Not the Right Fit - Don't Change Your Outfit, Change Your Perspective

By Jana Kleinman

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Throughout the interview process, perceptive applicants who genuinely care about the process will pay close attention to what's happening around them. You know - they will look for non-verbal cues such as facial excitement and body language. They will also analyze feedback about "next steps" and hope to pick up clues indicating where they are in the hiring process. It's amazing how I've witnessed  Media Buyers' mental transition into mock Psychologists. If the interview process goes south, every applicant will always want to know, "Why?" This is a reasonable request, as the feedback should help shape the applicant's behavior for future meetings and help them form closure with that experience.

Here is an eclectic array of reasons why applicants may not get the job:

  • Applicant arrived late or didn't appear polished/client-facing.
  • Applicant overall seemed unprepared or the employment history didn't jive, raising suspicion.
  • Applicant wasn't qualified for the job based upon their previous experience (which is usually ruled out pretty early on).

Here is the most common reason applicants may not get the job:

  • The applicant was not the right "fit"

Let's pick this apart for a moment. What is the right "fit"? I think the visual representation of clothing is what comes to mind first, allowing your imagination to roam free.  This is a challenging concept because it doesn't justify any "closure" to the individual who spent their time interviewing.

How can you decode what the right "fit" may be? Use the 3 "P"s:

  • Personality traits: Someone who may appear aggressive versus assertive. A bit lackadaisical versus detail-oriented. A heavy talker versus a decent listener.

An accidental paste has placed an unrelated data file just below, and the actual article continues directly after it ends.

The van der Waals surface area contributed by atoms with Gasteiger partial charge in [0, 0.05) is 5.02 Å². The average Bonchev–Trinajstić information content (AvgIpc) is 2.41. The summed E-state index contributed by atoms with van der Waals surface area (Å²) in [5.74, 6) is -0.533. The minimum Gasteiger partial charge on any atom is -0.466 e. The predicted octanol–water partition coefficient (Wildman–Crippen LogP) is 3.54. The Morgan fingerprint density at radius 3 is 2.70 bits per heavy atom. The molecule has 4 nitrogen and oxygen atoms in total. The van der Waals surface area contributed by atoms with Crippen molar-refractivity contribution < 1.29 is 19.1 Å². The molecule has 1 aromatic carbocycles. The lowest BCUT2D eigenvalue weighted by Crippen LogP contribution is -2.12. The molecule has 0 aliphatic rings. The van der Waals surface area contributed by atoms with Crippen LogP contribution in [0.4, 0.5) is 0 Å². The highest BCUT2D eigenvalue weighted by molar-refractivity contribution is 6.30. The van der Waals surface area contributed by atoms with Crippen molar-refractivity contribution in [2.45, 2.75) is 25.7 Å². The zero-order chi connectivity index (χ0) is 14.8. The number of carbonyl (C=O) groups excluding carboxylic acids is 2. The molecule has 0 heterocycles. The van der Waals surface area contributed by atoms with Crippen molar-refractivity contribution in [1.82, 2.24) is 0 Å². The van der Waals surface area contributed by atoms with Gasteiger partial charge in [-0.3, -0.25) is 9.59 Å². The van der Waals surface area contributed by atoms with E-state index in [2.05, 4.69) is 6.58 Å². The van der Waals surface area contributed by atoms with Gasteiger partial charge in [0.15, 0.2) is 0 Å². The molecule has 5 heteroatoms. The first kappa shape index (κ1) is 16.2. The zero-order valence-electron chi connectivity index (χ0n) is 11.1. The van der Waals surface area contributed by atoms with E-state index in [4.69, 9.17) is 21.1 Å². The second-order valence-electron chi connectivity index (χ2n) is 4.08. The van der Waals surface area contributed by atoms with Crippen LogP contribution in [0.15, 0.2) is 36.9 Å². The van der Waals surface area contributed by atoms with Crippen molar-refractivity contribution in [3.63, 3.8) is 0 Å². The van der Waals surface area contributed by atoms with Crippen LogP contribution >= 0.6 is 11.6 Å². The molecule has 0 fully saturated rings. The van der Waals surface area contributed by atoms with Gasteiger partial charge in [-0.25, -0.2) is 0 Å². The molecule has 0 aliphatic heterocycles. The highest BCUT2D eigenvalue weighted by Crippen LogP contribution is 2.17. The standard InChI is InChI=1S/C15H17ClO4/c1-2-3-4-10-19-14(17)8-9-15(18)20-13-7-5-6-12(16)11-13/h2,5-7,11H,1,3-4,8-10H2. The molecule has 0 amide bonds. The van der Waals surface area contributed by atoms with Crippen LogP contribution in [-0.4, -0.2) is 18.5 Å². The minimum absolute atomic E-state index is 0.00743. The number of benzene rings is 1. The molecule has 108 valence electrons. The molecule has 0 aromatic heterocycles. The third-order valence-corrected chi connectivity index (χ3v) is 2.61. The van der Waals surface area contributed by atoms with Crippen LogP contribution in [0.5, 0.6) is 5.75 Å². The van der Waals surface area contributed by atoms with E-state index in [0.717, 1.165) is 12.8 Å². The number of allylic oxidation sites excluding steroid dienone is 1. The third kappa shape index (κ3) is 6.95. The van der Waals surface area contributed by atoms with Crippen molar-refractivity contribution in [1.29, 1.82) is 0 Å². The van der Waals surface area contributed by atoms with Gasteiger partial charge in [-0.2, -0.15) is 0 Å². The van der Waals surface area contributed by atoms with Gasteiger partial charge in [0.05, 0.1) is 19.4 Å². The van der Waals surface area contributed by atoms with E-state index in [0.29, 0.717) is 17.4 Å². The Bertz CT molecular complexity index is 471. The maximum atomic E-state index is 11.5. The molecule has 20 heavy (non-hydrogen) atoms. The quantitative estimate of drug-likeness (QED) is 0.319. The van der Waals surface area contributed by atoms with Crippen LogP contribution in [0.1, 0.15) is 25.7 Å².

• Passions: Some environments may want someone who expresses an interest in the company. For example: if you are interviewing with a publishing company, but you don't subscribe to the publication. Or if you are interviewing for a consumer brand and don't have experience using any of its products.
  • Pulse: Pulse is my way of describing how tuned in you are to the environment. Do you move at the same pace as the others around you? Can you communicate in the same language they do (including using industry buzz words)? Do you have similar life experiences and compatibility? Conversely, can you bring something new to the table to enhance the corporate culture? You know - teach them something new.

While it's my greatest hope every applicant receives the closure they are looking for, sometimes it may not happen. Try to think of the 3 "P"s to help guide, channel and reflect on your own interview progress.

Jana Kleinman
Strategic Creative Services  & Media Talent Manager/Staffing Golden Retriever

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